Painting a statistical picture of how many minorities now work in the ad business was a particularly promising part of the new set of multicultural principles unveiled last year by the American Advertising Federa-tion, in cooperation with other ad groups. The data effort, however, relied on the goodwill and support of executives at advertisers and ad agencies, and it appears to be off to a slow start. While AAF officials say progress is being made in other parts of the initiative, they concede that relatively few companies have thus far responded to their appeals for workplace data.
Lack of industry participation in this effort breeds doubt and cynicism among critics in the minority media community, as was evident in a report issued this month by the National Black Media Coalition. It reexamined the complaints of African-American radio station operators about current media buying practices and renewed the charge that white media buyers and planners with "little exposure to" or "life experience" with racial and ethnic communities cannot properly value minority stations or audiences.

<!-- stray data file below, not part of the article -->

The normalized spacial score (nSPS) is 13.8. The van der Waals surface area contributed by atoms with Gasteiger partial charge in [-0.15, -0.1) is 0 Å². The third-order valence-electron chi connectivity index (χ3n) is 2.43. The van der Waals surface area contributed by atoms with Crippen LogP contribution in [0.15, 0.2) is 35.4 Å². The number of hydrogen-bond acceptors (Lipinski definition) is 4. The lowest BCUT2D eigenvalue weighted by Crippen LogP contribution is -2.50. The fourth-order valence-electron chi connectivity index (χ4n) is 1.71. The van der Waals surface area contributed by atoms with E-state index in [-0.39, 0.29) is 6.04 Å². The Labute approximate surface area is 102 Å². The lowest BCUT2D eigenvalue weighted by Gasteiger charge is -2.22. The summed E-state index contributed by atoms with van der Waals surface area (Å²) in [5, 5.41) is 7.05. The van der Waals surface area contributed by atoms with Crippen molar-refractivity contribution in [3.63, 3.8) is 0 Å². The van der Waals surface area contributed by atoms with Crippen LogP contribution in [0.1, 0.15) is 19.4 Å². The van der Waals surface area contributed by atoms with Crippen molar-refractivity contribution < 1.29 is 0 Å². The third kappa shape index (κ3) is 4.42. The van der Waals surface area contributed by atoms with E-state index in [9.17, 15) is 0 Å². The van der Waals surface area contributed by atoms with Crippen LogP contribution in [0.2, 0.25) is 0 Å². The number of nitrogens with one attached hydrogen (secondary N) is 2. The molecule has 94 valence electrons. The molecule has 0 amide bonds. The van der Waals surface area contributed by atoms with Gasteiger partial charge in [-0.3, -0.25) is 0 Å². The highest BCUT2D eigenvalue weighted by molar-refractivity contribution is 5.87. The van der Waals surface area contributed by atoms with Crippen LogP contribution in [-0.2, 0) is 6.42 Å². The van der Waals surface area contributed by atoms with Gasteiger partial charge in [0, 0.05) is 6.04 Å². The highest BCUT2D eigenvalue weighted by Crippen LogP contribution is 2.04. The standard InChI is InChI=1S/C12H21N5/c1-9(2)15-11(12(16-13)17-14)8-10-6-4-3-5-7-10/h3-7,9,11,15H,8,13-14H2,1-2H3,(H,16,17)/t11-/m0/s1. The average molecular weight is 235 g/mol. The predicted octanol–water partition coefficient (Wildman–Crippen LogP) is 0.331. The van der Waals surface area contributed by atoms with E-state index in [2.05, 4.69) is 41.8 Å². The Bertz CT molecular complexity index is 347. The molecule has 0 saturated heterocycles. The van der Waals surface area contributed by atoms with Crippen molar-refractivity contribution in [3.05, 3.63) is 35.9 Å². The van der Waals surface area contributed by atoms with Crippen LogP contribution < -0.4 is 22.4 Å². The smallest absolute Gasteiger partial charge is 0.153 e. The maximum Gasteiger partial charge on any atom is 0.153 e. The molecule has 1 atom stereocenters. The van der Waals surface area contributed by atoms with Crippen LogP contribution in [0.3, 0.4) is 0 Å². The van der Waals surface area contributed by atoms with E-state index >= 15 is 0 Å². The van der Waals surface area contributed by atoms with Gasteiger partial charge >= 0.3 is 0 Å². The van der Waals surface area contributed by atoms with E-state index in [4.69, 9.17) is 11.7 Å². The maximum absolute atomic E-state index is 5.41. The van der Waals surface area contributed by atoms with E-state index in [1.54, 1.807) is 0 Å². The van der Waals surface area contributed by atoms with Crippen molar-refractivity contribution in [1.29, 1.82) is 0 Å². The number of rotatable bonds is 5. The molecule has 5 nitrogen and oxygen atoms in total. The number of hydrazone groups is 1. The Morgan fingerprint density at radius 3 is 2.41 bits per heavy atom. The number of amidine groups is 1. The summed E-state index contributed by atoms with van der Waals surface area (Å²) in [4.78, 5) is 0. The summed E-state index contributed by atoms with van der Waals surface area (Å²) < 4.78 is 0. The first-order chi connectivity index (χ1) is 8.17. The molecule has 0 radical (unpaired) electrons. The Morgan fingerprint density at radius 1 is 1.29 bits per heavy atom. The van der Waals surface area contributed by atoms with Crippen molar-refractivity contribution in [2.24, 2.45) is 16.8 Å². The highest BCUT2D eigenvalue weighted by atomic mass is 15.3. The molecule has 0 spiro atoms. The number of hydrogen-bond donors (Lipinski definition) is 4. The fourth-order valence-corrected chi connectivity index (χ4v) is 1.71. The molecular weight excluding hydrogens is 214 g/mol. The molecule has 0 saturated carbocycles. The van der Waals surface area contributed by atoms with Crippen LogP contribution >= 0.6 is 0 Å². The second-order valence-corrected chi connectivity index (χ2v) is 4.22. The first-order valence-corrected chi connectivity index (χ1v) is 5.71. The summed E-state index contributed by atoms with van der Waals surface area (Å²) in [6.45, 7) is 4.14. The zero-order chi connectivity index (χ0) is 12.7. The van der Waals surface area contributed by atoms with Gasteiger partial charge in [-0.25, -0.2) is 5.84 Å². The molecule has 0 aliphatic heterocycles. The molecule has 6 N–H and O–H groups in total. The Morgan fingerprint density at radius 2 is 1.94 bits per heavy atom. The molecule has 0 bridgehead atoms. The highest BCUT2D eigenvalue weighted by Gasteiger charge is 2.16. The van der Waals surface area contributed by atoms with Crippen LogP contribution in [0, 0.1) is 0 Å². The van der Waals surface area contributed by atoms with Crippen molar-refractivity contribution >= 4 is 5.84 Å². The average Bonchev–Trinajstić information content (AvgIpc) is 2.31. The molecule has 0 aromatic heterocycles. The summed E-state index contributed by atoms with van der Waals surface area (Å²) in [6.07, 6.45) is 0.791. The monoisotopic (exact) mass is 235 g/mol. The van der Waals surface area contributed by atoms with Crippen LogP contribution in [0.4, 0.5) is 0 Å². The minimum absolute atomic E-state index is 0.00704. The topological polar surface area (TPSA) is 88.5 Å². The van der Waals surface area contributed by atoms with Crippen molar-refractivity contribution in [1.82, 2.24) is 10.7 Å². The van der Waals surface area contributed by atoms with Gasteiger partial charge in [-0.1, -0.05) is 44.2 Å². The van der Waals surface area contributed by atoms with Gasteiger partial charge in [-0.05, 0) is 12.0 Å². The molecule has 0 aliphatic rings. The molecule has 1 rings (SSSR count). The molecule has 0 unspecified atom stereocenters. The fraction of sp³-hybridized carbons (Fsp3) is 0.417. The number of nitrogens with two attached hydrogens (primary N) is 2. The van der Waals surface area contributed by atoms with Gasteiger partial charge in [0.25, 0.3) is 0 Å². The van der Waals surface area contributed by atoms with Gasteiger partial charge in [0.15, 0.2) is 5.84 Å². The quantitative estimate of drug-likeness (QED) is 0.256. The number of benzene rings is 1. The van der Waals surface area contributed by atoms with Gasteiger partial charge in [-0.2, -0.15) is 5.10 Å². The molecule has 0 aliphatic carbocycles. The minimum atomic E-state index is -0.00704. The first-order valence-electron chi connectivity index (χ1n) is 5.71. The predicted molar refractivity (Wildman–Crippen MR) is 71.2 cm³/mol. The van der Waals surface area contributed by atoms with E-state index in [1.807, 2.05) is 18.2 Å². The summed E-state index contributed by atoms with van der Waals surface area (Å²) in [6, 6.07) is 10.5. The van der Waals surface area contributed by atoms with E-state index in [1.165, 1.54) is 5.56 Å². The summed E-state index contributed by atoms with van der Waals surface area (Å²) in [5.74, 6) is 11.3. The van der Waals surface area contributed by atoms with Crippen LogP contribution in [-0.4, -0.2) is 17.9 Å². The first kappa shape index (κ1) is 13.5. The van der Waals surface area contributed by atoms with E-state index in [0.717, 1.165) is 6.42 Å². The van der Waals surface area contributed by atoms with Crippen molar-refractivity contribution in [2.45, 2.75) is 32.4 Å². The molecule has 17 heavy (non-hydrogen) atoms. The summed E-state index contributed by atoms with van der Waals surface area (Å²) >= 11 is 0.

That's not a view likely to be shared among many planners and buyers, who no doubt are confident of their professionalism. But that's no excuse for being less than open about the racial or ethnic makeup of media departments, or any other unit at agencies or advertisers that is important to the advertising and marketing process.
If marketers and advertisers are serious about getting the ad industry's workforce to look more like the country as a whole, they all have an interest in seeing where things stand today. If the numbers show there is a long way to go, why hide it?